Old halogen light (left) vs new LED light (right)

Old halogen light (left) vs new LED light (right)

Note: The LED rotated in its socket as I installed it for this shot. The new LEDs are actually much brighter (as seen in the opening shot).

eBay 24v e30 longtube header update

After fitting the longtube headers per this post, I had to fabricate the rest of the header back exhaust. I completely green fielded this exhaust and opted to go completely custom rather than try to adapt an e30 or e36 catback. My plan was to Y the headers together into a single 3″ exhaust pipe and run a rather loud Thrush 17661 Welded Muffler. Due to packaging challenges, I wanted to make the Y section removable so that the headers can be removed or installed with the engine in the car.

Trying to wear out the credit card

Exhaust parts – or trying to wear out the credit card

Close Up

Exhaust parts - Close up


So, what all did I order?

  1. 24x 7mm copper exhaust nuts (exact item on amazon)
  2. 2″ Stainless Steel Mandrel Bend 45 Degree Elbow(eBay)
  3. 2x 2″ stainless steel v-bands (eBay)
  4. 3.0″ Stainless Steel V-Band (eBay)
  5. 3.0″ Mild Steel V-Band (eBay)
  6. ER309L Stainless Steel MIG Welding Wire 2-Lb Spool 0.030″ (0.8mm)(.023 pictured, .030 is probably more appropriate)
  7. 3″ Stainless Steel Straight Tubing – 1 Foot (12″)
  8. 3″ Mild Steel, 180 Degree Mandrel Bent Elbow (didn’t use)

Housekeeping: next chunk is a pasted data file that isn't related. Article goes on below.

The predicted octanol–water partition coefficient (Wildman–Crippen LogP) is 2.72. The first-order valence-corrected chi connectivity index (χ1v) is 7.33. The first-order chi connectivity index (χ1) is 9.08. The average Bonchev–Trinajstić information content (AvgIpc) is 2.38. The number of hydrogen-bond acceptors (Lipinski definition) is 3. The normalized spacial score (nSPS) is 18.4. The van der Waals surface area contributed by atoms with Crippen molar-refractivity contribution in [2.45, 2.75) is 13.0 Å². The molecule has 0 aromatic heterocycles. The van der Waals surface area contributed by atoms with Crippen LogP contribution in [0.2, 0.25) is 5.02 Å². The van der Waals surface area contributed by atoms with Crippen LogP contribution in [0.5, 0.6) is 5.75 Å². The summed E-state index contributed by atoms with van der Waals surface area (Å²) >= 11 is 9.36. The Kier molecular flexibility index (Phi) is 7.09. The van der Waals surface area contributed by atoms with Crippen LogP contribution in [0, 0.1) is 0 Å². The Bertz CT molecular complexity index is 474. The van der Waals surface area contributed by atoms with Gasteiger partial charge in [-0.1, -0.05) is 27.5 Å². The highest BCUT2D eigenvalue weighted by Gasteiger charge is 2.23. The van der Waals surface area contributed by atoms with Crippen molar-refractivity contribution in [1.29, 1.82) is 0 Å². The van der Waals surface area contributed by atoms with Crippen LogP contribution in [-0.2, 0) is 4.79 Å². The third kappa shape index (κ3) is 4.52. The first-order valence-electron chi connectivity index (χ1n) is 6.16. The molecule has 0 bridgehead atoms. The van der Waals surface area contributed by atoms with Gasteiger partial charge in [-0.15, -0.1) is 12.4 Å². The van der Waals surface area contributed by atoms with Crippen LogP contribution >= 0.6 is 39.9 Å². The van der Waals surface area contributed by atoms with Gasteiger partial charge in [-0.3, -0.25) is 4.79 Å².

9. 3″ aluminized / mild steel exhaust tubing
  10. Thrush 17661 Welded Muffler
  11. O2 Sensor Ring, Weld-on, Mild Steel, 18mm x 1.50 Pitch

I started by breaking out a spare head and mounting the headers so that I could mock the Y section up off the car.

Mocking up exhaust - Part 1Note that these cheap headers neck down to 1.75″ on side but stay 2″ on the other side… very odd indeed. I tacked on the first 2″ v-band for fitment in this picture. Also notice that the 1.75″ side has a bend that causes it to intersect & interfere with the other side. This is fixed by cutting it at the bend.

header mock-up part 2


And another angle

header mock-up part 3

I should also take the time to mention that I have very little experience with welding, so please take it easy on me! The 2″ sleeve clamp pictured came with the headers and I actually decided to use it after seeing how tight the clearance would be with two v-bands – perhaps I’ll update the design to use both v-bands in the future. I continued to work on the Y and used the 2″ stainless tubing with the 45″ mandrel bend to make the Y.

Y mockup


This was then dumped into a 3″ stainless steel tube. I clamped one end of the 3″ tubing in a vice until it was flattened to 2″ on one side.